display lists of content based on the category. For the example you have
been using, you will de¬ne a very simplistic category tree with the taxon-
omy being WebSphere and the categories being Portal, Application Server,
J2EE, and EJB. Do the following to create the category tree:
1. Expand Site Management, Click Category Management, and click
New.
2. Select Taxonomy from the drop-down box and click OK.
3. Under the ID tab, give it a name and description. Call it WebSphere.
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212 Chapter 11


4. Under the Security tab, all security settings must be the same for the
categories and the taxonomy. Give Site Administrators delete access,
Page Designers and Content Editors read access, and All Users live
access.
5. Click Close, Save, and Refresh.

Now under WebSphere, create the categories:

1. Expand Site Management, Click Category Management, and click
New.
2. Select Categories from the drop-down box and click Next.
3. Highlight the Taxonomy with which the categories will be associated.
4. Under the ID tab, give it a name and description. Call it Portal.
5. Under the Security tab, all security settings must be the same for the
categories and the taxonomy. Give Site Administrators delete access,
Page Designers and Content Editors read access, and All Users live
access.
6. Click Close, Save, and Refresh.

Repeat for the categories Application Server, J2EE, and EJB.


Creating Navigators and Menus
The next step in designing your site is to provide some sort of structure
so that users can get around your site. ILWWCM provides navigators and
menus. Navigators enable users to travel between areas of your site by
showing the logical view of your site while menus are a list of related pages.
A Navigator component consists of a start area, a child depth, a parent level,
and a sibling value relative to the start area. ILWWCM is designed such that
if you change your site using ILWWCM, your navigators and menus will
re¬‚ect the changes. Navigators can also be used to create breadcrumbs or
site maps. Breadcrumb shows a user where a page ¬ts within his or her site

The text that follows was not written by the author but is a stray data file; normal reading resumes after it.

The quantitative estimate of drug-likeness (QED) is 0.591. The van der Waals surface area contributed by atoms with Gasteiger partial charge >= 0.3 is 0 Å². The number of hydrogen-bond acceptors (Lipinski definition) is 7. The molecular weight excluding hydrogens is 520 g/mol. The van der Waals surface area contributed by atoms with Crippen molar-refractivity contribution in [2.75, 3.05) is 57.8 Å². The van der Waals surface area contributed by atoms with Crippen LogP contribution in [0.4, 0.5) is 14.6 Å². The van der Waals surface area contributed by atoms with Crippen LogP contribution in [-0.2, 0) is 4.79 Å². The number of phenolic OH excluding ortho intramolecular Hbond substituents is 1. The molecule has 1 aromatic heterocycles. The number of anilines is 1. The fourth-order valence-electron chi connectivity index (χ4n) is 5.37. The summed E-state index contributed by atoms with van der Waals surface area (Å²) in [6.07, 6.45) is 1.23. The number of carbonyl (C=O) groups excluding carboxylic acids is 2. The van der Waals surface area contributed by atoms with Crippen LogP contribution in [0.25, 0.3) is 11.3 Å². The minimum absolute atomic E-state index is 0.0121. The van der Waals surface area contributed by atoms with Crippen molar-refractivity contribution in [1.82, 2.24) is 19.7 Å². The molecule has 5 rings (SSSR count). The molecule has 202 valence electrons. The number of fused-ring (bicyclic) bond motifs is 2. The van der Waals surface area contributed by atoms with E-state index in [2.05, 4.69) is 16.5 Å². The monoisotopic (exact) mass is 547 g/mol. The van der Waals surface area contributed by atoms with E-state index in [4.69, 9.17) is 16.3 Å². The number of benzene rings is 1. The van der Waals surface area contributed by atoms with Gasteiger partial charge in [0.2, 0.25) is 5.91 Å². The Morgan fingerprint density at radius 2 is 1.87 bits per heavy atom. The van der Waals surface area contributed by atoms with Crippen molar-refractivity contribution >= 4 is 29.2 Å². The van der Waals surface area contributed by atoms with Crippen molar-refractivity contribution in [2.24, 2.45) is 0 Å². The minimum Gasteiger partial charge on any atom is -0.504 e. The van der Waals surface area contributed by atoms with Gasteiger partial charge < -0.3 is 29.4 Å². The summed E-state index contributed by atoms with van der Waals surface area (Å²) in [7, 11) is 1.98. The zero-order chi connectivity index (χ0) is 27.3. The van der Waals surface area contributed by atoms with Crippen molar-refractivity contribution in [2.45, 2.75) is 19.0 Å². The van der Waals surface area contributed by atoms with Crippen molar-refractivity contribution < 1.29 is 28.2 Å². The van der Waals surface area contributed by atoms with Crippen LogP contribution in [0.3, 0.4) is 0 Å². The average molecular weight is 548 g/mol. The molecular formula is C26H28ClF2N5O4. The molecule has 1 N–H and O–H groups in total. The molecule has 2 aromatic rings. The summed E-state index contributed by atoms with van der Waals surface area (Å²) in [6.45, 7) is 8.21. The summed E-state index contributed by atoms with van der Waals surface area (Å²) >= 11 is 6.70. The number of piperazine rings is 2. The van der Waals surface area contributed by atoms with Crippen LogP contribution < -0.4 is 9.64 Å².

while site map shows you the framework of your site.
Menus are usually just a list of hyperlinks on a page that, when clicked,
will display the content. In ILWWCM, menus can search for content within
matching site area, content templates, categories, key words, or any combi-
nation of the latter. Searches can also be based on category pro¬les. For the
example in this chapter, you will create a menu that will list all the books
that reference WebSphere in their title or description.
To get a sense of how WCM implements menu, create a menu that lists
all the books on the site.
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Document and Content Management within WebSphere Portal 213


Do the following to create a Menu component:
1. Under Design and Development, go to Component Library
2. From the dropdown box, select Menu Component and click OK.
3. Enter ID Name. In this case, input WebSphereList.
4. Click the Menu Component tab.
5. Click Matching Content Templates and add select WebSphere Books.
6. Select Publish Date for the Results Primary Key and Name for the
Results Secondary Sort Key.
You will then see a box for header, footer, and Component Design for Each
Matching Content. The header and footer are for (surprise!) de¬ning the
header and footer. In these boxes, you place HTML for rendering the menus.
The HTML consists of special ILWWCM tags used to display information
about components.
In the header box, add <h1>WebSphere Books</h1><br>. This will